Buhari Commissions NSIA 10MW Kano Solar Power Plants

Buhari Commissions NSIA 10MW Kano Solar Power Plants

The NSIA Boss stated that the 10MW Kano Solar Project offers significant socio-economic and environmental impacts.

In addition to providing access to clean, affordable, and sustainable energy to local industries and other consumers, Umar-Sadiq told journalists that it will increase industrial output by ensuring companies reach full capacity utilization.

The project has provided about 2,000 direct and indirect jobs to the immediate community.

The plant has more than 21,000 solar PV panels, two 6MVA transformers and 52 inverters, a state-of-the-art warehouse and storage building, a control room building, office and workshop building amongst others, and was built by a consortium of Eauxwell Nigeria Limited, an indigenous local contractor, and their international partners – Greencells Energy Middle East and Africa Limited – on a turnkey basis.

He said, “This project will truly be transformative to the Challawa Industrial Area which is the industrial area within Kano metropolis.


Subsidise renewable energy to solve power problem – CSOs tell FG

The high rising demand for energy and inadequate power supply has crippled economic activities in Nigeria, hence Civil Society Organisations (CSOs) on Friday, canvassed for subsidisation of renewable energy as a better alternative to fossil fuel.

The Executive Secretary of Lift Humanity Foundation, Pius Oko, during an assessment of renewable energy governance in Abuja, said as Nigeria plans an energy transition, the Federal Government should focus its resources on subsidising renewable energy rather than fossil fuels.

He argued that apart from the environmental pollution caused by fossil fuel, a significant proportion of society has been underserved with energy, thus he called on the government to provide policies that would ensure universal access to “affordable, reliable, sustainable, and modern energy.”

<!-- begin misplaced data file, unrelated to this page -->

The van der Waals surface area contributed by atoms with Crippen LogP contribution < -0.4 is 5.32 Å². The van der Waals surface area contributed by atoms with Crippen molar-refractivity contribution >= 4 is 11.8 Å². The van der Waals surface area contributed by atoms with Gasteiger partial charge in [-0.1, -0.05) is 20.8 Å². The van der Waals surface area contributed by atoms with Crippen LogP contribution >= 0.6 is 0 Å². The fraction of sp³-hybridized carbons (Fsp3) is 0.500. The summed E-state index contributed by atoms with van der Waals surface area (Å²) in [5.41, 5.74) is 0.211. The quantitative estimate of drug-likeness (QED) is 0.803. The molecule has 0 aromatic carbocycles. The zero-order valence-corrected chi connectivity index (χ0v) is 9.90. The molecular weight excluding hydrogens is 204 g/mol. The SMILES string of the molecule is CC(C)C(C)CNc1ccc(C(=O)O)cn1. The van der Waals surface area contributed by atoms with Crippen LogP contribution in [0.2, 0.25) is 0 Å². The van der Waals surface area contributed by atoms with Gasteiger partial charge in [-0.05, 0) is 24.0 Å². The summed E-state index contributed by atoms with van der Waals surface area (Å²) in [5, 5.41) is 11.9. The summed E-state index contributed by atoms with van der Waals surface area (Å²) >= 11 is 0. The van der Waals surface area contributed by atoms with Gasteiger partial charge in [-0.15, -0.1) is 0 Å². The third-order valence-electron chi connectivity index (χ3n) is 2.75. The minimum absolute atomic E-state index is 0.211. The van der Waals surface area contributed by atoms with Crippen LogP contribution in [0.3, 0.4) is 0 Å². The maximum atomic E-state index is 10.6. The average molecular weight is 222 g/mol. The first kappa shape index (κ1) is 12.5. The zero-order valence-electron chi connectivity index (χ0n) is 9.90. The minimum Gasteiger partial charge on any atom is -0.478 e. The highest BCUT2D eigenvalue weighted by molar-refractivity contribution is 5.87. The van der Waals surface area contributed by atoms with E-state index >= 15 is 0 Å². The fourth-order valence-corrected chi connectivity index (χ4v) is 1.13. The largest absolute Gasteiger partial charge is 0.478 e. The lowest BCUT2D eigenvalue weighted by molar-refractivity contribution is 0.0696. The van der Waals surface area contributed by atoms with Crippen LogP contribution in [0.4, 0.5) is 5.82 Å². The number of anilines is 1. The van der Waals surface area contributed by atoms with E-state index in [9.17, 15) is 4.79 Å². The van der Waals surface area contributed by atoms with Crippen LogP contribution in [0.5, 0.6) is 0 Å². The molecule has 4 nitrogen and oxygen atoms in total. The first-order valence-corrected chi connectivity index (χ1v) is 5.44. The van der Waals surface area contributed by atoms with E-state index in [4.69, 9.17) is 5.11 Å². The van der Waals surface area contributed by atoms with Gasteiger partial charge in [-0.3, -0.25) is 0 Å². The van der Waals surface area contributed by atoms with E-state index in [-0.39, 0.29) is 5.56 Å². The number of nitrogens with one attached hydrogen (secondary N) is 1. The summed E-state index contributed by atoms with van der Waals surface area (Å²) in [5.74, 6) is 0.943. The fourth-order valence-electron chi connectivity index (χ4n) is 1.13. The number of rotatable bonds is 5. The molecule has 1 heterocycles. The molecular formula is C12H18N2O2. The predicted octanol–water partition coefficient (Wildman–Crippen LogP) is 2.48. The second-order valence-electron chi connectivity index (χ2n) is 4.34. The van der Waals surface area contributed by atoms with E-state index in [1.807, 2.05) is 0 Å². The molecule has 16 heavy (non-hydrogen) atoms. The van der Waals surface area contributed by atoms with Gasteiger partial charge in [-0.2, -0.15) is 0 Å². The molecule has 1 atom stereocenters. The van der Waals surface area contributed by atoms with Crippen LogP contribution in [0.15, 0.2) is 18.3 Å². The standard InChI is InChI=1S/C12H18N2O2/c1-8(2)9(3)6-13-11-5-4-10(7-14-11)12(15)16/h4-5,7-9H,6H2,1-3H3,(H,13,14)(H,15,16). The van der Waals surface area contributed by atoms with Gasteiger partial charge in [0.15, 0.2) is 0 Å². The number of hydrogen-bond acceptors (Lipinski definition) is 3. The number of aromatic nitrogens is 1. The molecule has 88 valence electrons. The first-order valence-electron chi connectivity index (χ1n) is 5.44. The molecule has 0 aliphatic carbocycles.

He said: “Energy from fossil fuel is not sustainable and the carbon emission from this form of energy is detrimental to our health this is a major reason for us to shift focus. Renewable energy is more sustainable and can be accessed by all Nigerians if the right policy is put in place.

“Currently, Nigeria is in energy poverty, because almost 65 percent of the Nigerian population has little or no access to energy. We need something more sustainable, affordable and accessible that’s why we are calling on the government to promote a collective implementation system for renewable energy so that those in the grassroots and rural communities will have access to power and energy.”

Recall that Nigeria launched its Energy Transition Plan in August 2022 to demonstrate its commitment to achieving carbon neutrality, ending energy poverty, and driving economic growth.

Read also: Cost of solar energy technology is declining, says PPC

While speaking on Nigeria’s Energy Transmission Plan, Executive Director, Environmental Right Action, Godwin Ojo reiterated the need for a decentralised energy policy that would permit private and community end users to become co-producers of power.

Ojo lamented that though renewable energy is capital intensive, Nigeria shouldn’t be left as a dumping ground for foreign products.